SCHENECTADY — Jolene Damián, whose son is a first-grader at Paige Elementary, said she was shocked Tuesday morning to find a political flier in her son’s backpack asking for help to “shield” students from President Donald Trump.
The flier – part of a recent political effort by the Schenectady teachers union – made its way into her son’s school folders, where the parent found it Tuesday. Her first thought: This is not what a teacher should be sending home.
<RELATED: Albany, Schenectady school boards target DeVos>
“I was shocked that there was material being handed to my kid that blatantly creates division between my son and his president – in his eyes,” said Damián, who added that she supported and voted for Trump. “My 6-year-old just saw a big headline at the top that he needs to be shielded from his president.”
She posted a picture of the flier on Facebook, garnering dozens of replies of condemnation of the flier within hours.
“This is shameful – how dare they send material home promoting fear & hate against our president,” Damián scribbled on the flier, planning to send it back to the teacher. “Don’t ever hand my child political material like this ever again!”
Damián visited the school principal Tuesday morning. She told Damian she didn’t know how the flier made its way into the backpack. Damian said that, other than the flier, she has been pleased with her son’s teacher and the school.
The flier was produced by the Schenectady Federation of Teachers, the district teachers union, as part of a Jan. 19 “day of action,” but it was not supposed to be sent home in students’ backpacks, said Juliet Benaquisto, president of the Schenectady union. The flier calls on parents and others to call federal lawmakers and ask them to oppose the appointment of Betsy DeVos to become U.S. education secretary.
“I regret if one ended up in a backpack; that is a mistake,” Benaquisto said Tuesday.
Superintendent Larry Spring said it was not appropriate for a political flyer to be sent home in a student’s backpack and that school administrators were looking into how widespread, if at all, distribution of the material was.
“That can’t get in backpacks,” Spring said. “We have to be really careful with those kinds of things; what we put in kids hands is essentially curriculum… it can’t be partisan.”
The teachers union – and the district school board – oppose DeVos because of her lack of experience in public education and her support of charter schools. On Monday, many teachers wore red shirts in a sign of opposition to Devos.
A union leader created the flier, which said Trump and DeVos “will attempt to destroy public schools” with policies “that will only serve to line the pockets of corporate profiteers at the expense of our students.” The fliers were distributed to union representatives at district schools.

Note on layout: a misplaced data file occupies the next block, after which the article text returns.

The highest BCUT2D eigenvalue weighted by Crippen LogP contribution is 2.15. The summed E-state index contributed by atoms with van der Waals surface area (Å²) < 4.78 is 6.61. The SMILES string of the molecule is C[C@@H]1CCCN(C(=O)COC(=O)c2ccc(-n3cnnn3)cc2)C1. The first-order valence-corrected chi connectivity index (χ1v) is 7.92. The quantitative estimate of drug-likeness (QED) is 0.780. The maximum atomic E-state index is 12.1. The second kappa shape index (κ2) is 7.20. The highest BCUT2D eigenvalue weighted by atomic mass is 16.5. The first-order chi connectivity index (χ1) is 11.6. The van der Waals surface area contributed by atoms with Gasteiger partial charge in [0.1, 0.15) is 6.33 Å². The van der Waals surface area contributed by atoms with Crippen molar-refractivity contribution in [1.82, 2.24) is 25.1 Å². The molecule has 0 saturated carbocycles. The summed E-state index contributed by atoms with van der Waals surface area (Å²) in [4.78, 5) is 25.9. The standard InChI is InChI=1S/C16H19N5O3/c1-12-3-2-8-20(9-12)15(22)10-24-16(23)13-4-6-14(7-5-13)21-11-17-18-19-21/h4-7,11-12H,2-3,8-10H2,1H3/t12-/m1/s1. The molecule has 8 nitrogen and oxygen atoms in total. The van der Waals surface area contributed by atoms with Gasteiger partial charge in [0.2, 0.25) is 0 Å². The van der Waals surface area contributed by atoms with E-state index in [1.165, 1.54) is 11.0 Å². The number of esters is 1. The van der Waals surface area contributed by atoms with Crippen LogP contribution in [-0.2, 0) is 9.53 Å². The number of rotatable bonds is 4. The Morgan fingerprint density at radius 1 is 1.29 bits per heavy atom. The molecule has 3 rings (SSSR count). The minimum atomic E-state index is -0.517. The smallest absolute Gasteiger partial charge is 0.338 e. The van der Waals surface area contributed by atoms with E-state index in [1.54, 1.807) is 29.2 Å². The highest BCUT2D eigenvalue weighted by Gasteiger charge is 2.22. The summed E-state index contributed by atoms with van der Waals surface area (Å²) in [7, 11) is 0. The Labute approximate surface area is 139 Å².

The teachers were supposed to distribute the fliers directly to parents as they picked up or dropped off their kids, giving teachers a chance to engage parents in a conversation about the threat DeVos and Trump pose to Schenectady schools.
Benaquisto said she provided explicit instructions to not send the fliers home with students, which she said is an inappropriate use of teachers’ “access with children.” Damián said she would have been fine if the teacher had approached her with the material directly.
Benaquisto also defended the union and individual teachers’ right to engage in the political issues that affect public schools, while noting that teachers are careful to not push a political agenda on students.
“Engaging and having honest conversations with our parents is very appropriate,” she said. “Conversations are very careful; people work to not impress their opinions on kids. (Teachers) are very aware that you are entitled to an opinion but not entitled to impose it on a child.”
Carl Korn, spokesman for New York State United Teachers, said teachers “have an obligation to inform parents about issues that will affect their children and public schools.” He said while it is preferable to have those conversations directly with parents, he didn’t say whether NYSUT deems it appropriate for teachers to send fliers like the one circulated in Schenectady home with students.
“Parents can act on this information, or they can crumple it up and throw it away. That is their prerogative,” Korn said.
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